原文題目(出處)： Lymphadenoma of parotid gland: Two additional cases and a literature review
原文作者姓名： Irving Dardick, , M. Jane Thomas
通訊作者學校： University of Toronto and University of Ottawa
報告者姓名(組別)： Int.J 組 魏郁芯
1. A lymphoid component is the norm for salivary gland lesions such as Warthin’s tumor, sebaceous lymphadenoma and ca, lymphoepithelial cyst, and lymphoepithelial ca.
2. Tumor-associated lymphoid stroma also occurs in acinic cell ca, mucoepidermoid ca, oncocytoma, oncocytic ca, primary SCC, and cystadenocarcinoma.
3. Lymphadenoma represents a relatively recent addition to the group of salivary gland lesions with a prominent tumor-associated lymphoid stroma (with perhaps 9 cases reported or illustrated in journals and texts)
4. Histological - well-defined
- a predominant lymphoid background, within which most often are embedded solid nondescript or squamous epithelial nests (occasionally, the epithelium is glandular, mixed solid/glandular, or cystic)
5. In all of the cases
- What distinguishes these lesions from sebaceous lymphadenoma→ absence of sebaceous differentiation
- The arrangement and cellular makeup of the epithelium does not resemble any of the usual benign or malignant salivary gland tumors
Material and Methods
1. Case 1 had been recently accessioned as a surgical pathology specimen in the Department of Laboratory Medicine at the Ottawa Hospital, Ottawa, Ontario
2. Case 2, which in 1981 had originally been thought to represent a basal cell adenoma with extensive lymphocytic infiltrate, was retrieved from the files of the Canadian Reference Centre for Cancer Pathology, University of Ottawa, Ottawa, Ontario.
Case Reports Case 1
- A 45-year-old man appeared with a right parotid mass approximately 2 cm in diameter. There was no cervical lymphadenopathy. The excised tumor was well defined and separated from the parotid gland by a capsule of variable thickness, below which there was no evidence of lymphatic sinusoids.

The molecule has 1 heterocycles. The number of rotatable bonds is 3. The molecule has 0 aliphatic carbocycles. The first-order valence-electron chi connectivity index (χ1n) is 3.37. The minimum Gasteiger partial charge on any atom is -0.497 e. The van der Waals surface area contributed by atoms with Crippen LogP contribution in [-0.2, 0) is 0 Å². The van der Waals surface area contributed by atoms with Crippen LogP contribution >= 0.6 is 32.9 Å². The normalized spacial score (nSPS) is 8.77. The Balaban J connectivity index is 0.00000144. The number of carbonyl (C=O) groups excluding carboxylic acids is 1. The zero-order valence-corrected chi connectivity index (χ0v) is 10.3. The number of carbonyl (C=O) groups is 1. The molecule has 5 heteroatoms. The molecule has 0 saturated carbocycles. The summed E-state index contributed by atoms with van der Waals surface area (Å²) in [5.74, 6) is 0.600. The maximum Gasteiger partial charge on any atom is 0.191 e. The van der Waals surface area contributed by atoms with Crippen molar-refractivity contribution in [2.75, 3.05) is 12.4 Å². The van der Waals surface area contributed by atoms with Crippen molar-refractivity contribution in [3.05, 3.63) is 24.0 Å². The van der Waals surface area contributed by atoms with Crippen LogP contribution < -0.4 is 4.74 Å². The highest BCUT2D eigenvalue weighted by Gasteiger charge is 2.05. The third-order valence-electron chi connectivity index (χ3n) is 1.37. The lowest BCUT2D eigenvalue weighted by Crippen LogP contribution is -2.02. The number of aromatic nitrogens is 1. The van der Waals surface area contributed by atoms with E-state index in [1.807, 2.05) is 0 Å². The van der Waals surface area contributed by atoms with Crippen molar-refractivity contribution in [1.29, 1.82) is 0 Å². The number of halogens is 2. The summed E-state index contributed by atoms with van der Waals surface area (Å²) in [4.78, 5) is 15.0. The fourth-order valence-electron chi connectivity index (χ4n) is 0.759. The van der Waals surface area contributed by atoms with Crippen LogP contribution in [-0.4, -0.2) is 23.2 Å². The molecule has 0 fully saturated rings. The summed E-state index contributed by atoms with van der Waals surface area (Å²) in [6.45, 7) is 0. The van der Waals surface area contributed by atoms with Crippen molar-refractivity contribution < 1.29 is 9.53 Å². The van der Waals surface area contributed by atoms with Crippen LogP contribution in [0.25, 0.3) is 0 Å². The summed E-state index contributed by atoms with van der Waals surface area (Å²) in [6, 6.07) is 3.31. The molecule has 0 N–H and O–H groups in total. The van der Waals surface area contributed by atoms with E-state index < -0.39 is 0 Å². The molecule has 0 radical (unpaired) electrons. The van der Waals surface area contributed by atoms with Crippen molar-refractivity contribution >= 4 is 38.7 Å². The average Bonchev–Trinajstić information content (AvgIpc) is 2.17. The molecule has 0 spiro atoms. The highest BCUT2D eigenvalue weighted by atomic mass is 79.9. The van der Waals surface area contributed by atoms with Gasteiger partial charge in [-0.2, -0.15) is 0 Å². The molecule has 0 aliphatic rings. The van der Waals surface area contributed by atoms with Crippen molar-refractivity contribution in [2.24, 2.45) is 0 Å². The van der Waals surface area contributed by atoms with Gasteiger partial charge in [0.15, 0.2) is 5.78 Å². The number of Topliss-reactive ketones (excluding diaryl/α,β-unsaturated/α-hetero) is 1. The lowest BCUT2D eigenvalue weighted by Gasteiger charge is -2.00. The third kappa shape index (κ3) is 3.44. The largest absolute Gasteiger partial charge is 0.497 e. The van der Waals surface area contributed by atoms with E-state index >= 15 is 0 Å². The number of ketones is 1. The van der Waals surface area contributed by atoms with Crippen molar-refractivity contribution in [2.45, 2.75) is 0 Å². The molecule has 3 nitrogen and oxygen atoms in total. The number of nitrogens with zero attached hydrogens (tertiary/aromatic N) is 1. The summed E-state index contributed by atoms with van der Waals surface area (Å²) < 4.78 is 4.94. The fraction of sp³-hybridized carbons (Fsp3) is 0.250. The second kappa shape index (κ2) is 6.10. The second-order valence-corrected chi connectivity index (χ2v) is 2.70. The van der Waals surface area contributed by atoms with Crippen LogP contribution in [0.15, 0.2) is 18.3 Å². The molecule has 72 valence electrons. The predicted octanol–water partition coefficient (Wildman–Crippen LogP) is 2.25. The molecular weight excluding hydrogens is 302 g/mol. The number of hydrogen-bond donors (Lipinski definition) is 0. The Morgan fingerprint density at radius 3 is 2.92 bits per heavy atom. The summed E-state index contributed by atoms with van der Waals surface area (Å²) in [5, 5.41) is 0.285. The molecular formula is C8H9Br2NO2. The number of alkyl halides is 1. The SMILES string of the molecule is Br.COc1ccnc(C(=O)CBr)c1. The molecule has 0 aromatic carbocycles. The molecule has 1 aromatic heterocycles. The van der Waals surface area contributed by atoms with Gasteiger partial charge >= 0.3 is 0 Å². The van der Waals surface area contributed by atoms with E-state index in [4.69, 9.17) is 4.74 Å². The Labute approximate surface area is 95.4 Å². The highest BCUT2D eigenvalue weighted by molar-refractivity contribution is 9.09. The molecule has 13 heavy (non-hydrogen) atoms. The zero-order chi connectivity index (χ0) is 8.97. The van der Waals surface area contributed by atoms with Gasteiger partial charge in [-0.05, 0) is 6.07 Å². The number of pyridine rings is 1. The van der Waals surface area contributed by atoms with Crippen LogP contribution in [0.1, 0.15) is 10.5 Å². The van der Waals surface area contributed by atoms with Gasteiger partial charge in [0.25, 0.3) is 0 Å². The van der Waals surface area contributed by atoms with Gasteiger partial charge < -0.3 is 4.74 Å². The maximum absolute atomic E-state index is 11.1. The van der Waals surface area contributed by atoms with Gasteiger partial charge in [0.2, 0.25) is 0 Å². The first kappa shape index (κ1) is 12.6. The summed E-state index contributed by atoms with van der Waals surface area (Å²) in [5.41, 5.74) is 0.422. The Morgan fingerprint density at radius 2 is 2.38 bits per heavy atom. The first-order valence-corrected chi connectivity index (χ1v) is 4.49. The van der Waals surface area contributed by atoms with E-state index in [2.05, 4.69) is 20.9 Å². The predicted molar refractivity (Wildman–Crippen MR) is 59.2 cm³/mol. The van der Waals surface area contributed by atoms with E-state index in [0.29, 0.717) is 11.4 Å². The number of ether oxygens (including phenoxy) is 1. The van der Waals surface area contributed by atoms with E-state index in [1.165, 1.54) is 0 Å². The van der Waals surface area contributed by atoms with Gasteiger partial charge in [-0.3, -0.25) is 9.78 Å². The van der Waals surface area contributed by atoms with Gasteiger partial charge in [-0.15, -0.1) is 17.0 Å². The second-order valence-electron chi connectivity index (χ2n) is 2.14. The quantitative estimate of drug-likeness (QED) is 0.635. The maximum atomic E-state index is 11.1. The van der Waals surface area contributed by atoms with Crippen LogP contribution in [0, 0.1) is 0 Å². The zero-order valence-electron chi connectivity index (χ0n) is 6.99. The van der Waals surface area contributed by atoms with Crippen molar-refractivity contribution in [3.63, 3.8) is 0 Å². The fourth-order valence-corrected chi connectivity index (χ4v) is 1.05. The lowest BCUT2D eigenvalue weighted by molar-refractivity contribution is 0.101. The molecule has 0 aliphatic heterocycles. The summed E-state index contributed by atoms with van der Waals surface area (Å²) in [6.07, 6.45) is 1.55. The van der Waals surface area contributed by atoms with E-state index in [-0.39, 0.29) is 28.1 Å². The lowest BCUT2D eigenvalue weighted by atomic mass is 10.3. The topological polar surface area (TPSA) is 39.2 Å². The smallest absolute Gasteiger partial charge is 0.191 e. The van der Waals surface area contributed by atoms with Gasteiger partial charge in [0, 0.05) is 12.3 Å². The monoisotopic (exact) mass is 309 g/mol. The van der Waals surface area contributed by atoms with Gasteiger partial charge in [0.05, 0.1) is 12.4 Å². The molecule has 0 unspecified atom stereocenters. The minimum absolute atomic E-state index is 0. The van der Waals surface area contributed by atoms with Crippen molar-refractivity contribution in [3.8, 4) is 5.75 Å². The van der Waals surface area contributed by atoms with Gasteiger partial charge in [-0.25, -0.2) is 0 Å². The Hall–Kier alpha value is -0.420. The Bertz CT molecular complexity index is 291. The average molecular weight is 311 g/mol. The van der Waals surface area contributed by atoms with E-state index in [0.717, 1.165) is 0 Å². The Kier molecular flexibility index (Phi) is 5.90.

- Histologically, the main feature was a dense lymphatic infiltrate that tended to obscure an isolated
epithelial component (Fig. 1, A, B).
The latter consisted of irregularly sized and shaped sheets of tumor cells and collections of ductlike glandular structures. (Fig. 1, C, D)
The epithelial component showed no evidence of cytological or nuclear abnormalities and a lack of mitotic activity (Fig. 1, C, D).
A few foci of collagenous and chondroid matrix, as well as epithelial nests with prominent basement membranes, were evident (Fig. 3, A, B).
Immunohistochemistry for cytokeratins (AE1/AE3) confirmed the glandular differentiation of the epithelial portion of this tumor (Fig. 2, A, B).
There was no evidence of recurrence at 6-months follow-up.
- The patient was a 52-year-old male with a 6-month history of a painless mass in the right parotid gland. A discrete, fleshy mass 20 mm in diameter was subsequently resected, together with a portion of a normal parotid gland.
- Histologically, the lymphocytic component of this well-defined tumor nodule tended to obscure the epithelial component (Fig. 4, A). A fibrotic capsule, lacking evidence for a subcapsular sinus, enclosed the tumor (Fig. 4, B).
- Scattered among the lymphocytes were numerous, discrete, relatively small round to irregularly shaped nests of epithelial cells (Fig.4, B, C).